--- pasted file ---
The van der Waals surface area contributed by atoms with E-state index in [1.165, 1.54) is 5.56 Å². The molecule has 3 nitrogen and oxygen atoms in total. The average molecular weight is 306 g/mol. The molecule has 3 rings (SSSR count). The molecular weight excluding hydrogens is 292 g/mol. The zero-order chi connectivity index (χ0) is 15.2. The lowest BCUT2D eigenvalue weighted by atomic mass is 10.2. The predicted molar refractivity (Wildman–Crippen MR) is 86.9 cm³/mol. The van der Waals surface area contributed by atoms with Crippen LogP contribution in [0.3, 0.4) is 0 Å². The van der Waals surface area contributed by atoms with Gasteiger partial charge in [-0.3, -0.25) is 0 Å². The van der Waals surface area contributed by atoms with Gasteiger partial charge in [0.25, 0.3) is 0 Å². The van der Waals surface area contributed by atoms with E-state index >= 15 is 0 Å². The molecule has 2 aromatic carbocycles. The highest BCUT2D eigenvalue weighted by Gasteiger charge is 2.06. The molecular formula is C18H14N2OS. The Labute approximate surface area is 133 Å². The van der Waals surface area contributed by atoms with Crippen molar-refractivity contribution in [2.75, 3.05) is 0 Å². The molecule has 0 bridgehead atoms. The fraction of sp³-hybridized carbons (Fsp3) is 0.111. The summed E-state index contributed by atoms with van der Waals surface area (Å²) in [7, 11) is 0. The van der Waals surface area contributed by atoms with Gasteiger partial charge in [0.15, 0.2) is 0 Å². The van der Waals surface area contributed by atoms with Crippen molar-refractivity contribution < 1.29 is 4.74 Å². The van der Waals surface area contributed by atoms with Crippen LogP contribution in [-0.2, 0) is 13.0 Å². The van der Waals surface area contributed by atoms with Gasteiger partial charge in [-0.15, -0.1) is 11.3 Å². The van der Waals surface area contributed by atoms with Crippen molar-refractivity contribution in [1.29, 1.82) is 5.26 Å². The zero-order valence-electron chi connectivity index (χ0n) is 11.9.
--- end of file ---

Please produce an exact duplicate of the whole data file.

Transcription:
The van der Waals surface area contributed by atoms with E-state index in [1.165, 1.54) is 5.56 Å². The molecule has 3 nitrogen and oxygen atoms in total. The average molecular weight is 306 g/mol. The molecule has 3 rings (SSSR count). The molecular weight excluding hydrogens is 292 g/mol. The zero-order chi connectivity index (χ0) is 15.2. The lowest BCUT2D eigenvalue weighted by atomic mass is 10.2. The predicted molar refractivity (Wildman–Crippen MR) is 86.9 cm³/mol. The van der Waals surface area contributed by atoms with Crippen LogP contribution in [0.3, 0.4) is 0 Å². The van der Waals surface area contributed by atoms with Gasteiger partial charge in [-0.3, -0.25) is 0 Å². The van der Waals surface area contributed by atoms with Gasteiger partial charge in [0.25, 0.3) is 0 Å². The van der Waals surface area contributed by atoms with E-state index >= 15 is 0 Å². The molecule has 2 aromatic carbocycles. The highest BCUT2D eigenvalue weighted by Gasteiger charge is 2.06. The molecular formula is C18H14N2OS. The Labute approximate surface area is 133 Å². The van der Waals surface area contributed by atoms with Crippen molar-refractivity contribution in [2.75, 3.05) is 0 Å². The molecule has 0 bridgehead atoms. The fraction of sp³-hybridized carbons (Fsp3) is 0.111. The summed E-state index contributed by atoms with van der Waals surface area (Å²) in [7, 11) is 0. The van der Waals surface area contributed by atoms with Gasteiger partial charge in [0.15, 0.2) is 0 Å². The van der Waals surface area contributed by atoms with Crippen molar-refractivity contribution < 1.29 is 4.74 Å². The van der Waals surface area contributed by atoms with Crippen LogP contribution in [-0.2, 0) is 13.0 Å². The van der Waals surface area contributed by atoms with Gasteiger partial charge in [-0.15, -0.1) is 11.3 Å². The van der Waals surface area contributed by atoms with Crippen molar-refractivity contribution in [1.29, 1.82) is 5.26 Å². The zero-order valence-electron chi connectivity index (χ0n) is 11.9.